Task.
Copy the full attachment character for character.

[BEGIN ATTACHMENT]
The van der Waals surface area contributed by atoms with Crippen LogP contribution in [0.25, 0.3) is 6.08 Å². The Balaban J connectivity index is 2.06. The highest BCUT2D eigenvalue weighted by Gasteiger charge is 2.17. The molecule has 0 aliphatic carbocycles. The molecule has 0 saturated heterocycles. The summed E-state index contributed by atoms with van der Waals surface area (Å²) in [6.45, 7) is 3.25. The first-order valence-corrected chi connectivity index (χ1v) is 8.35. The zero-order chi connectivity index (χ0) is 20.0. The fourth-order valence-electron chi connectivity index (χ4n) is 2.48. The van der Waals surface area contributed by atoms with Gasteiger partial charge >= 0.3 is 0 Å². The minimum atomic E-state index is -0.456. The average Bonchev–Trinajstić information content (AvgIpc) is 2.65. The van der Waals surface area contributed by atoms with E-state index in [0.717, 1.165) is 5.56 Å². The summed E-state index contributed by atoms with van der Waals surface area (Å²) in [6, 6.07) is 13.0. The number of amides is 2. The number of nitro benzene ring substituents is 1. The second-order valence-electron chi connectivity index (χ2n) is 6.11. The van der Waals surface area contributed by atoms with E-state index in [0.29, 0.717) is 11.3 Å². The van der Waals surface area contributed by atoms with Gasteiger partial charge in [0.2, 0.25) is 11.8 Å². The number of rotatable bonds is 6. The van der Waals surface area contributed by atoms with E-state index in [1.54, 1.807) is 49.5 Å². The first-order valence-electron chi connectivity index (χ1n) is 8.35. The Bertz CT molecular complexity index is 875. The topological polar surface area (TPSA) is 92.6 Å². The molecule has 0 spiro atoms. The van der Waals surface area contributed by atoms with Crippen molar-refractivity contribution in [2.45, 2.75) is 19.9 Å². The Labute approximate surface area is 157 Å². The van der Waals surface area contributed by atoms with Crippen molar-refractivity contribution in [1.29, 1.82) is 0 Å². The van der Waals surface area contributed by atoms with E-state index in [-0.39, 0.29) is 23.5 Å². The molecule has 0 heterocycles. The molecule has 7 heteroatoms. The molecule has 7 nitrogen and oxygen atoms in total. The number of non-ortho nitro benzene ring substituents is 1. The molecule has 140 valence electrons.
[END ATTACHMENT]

The van der Waals surface area contributed by atoms with Crippen LogP contribution in [0.25, 0.3) is 6.08 Å². The Balaban J connectivity index is 2.06. The highest BCUT2D eigenvalue weighted by Gasteiger charge is 2.17. The molecule has 0 aliphatic carbocycles. The molecule has 0 saturated heterocycles. The summed E-state index contributed by atoms with van der Waals surface area (Å²) in [6.45, 7) is 3.25. The first-order valence-corrected chi connectivity index (χ1v) is 8.35. The zero-order chi connectivity index (χ0) is 20.0. The fourth-order valence-electron chi connectivity index (χ4n) is 2.48. The van der Waals surface area contributed by atoms with Gasteiger partial charge >= 0.3 is 0 Å². The minimum atomic E-state index is -0.456. The average Bonchev–Trinajstić information content (AvgIpc) is 2.65. The van der Waals surface area contributed by atoms with E-state index in [0.717, 1.165) is 5.56 Å². The summed E-state index contributed by atoms with van der Waals surface area (Å²) in [6, 6.07) is 13.0. The number of amides is 2. The number of nitro benzene ring substituents is 1. The second-order valence-electron chi connectivity index (χ2n) is 6.11. The van der Waals surface area contributed by atoms with E-state index in [0.29, 0.717) is 11.3 Å². The van der Waals surface area contributed by atoms with Gasteiger partial charge in [0.2, 0.25) is 11.8 Å². The number of rotatable bonds is 6. The van der Waals surface area contributed by atoms with E-state index in [1.54, 1.807) is 49.5 Å². The first-order valence-electron chi connectivity index (χ1n) is 8.35. The Bertz CT molecular complexity index is 875. The topological polar surface area (TPSA) is 92.6 Å². The molecule has 0 spiro atoms. The van der Waals surface area contributed by atoms with Crippen molar-refractivity contribution in [2.45, 2.75) is 19.9 Å². The Labute approximate surface area is 157 Å². The van der Waals surface area contributed by atoms with Crippen molar-refractivity contribution in [1.29, 1.82) is 0 Å². The van der Waals surface area contributed by atoms with E-state index in [-0.39, 0.29) is 23.5 Å². The molecule has 0 heterocycles. The molecule has 7 heteroatoms. The molecule has 7 nitrogen and oxygen atoms in total. The number of non-ortho nitro benzene ring substituents is 1. The molecule has 140 valence electrons.